Whilst therapeutically the drug of choice for acute disease is Ceftiofur, this antibiotic is now of critical importance in the treatment of human infections and as such should only be considered as a last resort in the farm situation - where alternatives have failed and sensitivity tests from farm isolates supports its use. Alternative individual injection treatments include florfenicol and long acting macrolides such as tulathromycin.  In an acute outbreak, pigs will neither eat or drink and, therefore, injection of individuals, often in large numbers, is the only option.

As the outbreak subsides, medication of the water or feed with appropriate antibiotics (e.g. Amoxycillin, tetracyclines or potentiated sulphonamides) can be effective.

In feed tilmicocin (Pulmotil (Elanco)) is a highly effective antibiotic against Acpp and can be used in treatment of acute disease, control of chronic outbreaks and even in specific cases on part of a programme to eliminate the organism.  Details can be obtained from your own veterinary surgeon who can tailor a plan to suit individual circumstances.

In chronic complex cases, attention to environment and other organisms is necessary to reduce the overall challenge to the pig.  Vaccination for Enzootic Pneumonia and/or PRRS can help control disease associate with Acpp by reducing primary lung damage and immune compromise.


In the ideal world, the aim must be to keep this disease out of a herd.  This is tempered by the difficulty in knowing whether the organism is present in a herd if it is not causing clinical disease.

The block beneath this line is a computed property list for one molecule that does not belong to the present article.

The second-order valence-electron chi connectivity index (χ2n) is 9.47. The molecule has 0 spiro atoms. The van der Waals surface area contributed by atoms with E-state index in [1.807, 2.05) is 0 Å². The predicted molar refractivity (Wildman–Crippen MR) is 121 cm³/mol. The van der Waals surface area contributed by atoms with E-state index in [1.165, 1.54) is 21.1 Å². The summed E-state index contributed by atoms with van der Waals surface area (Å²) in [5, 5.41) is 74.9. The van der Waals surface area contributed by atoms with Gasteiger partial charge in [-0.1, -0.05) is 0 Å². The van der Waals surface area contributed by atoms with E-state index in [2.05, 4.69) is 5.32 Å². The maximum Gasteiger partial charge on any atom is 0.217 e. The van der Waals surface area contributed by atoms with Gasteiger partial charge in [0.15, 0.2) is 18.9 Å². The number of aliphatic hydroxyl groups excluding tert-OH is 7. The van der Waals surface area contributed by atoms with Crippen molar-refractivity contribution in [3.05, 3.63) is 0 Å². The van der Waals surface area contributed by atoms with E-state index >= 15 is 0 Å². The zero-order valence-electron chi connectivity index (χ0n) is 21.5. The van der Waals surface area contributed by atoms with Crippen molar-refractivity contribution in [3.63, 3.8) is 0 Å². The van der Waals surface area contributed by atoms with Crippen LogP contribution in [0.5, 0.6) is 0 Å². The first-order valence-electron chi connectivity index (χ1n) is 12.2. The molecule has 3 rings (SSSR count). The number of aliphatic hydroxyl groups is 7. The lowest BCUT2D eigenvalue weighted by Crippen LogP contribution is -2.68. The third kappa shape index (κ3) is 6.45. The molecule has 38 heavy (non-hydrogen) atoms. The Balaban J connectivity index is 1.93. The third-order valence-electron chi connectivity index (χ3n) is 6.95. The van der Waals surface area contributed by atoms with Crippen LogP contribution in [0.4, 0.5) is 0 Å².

Where it is known, attention to housing and management are essential with the following broad areas requiring attention:-

1)    Thermal comfort

2)    Fresh air provision

3)    Stocking density and group size

4)    Nutrition and water supply

5)    Stockmanship including early disease recognition

6)    Control of complicating disease including viral infections.

7)    Hygiene

8)    Pen management and flow (e.g. al in all out; age separation)

Where the organism is recognised as causing long term intractable problems, vaccination of the young pigs with a commercial vaccine may be appropriate. However, there is currently a licensed vaccine available against Acpp in the UK but in practice it is not always as effective as required.

As an alternative, it is possible, via the veterinary surgeon, to have a special (autogenous) vaccine made under DEFRA licence.

Typically, vaccine is given as 2 doses to growing pigs such that the second dose is given at least 2 weeks before expected disease. In some situations, vaccination of the breeding herd instead of or as well as the growing pigs is necessary.

In all cases it is not appropriate to rely long term on antibiotic medication to suppress disease.

Where control cannot be satisfactorily achieved or the cost of control measures is unacceptable, elimination programmes based on total or partial herd depopulation programmes is appropriate.


Complex respiratory disease can contribute 5% to herd mortality (especially where PMWS is involved) and can reduce growth rates by 100gm/day and depress feed conversion efficiency by up to 0.5.  On a herd basis this can impose a cost in excess of £5/pig produced.  Whilst controlling Acpp alone will not remove this, if it is a significant component of the disease then the cost of control must be evaluated in the light of these losses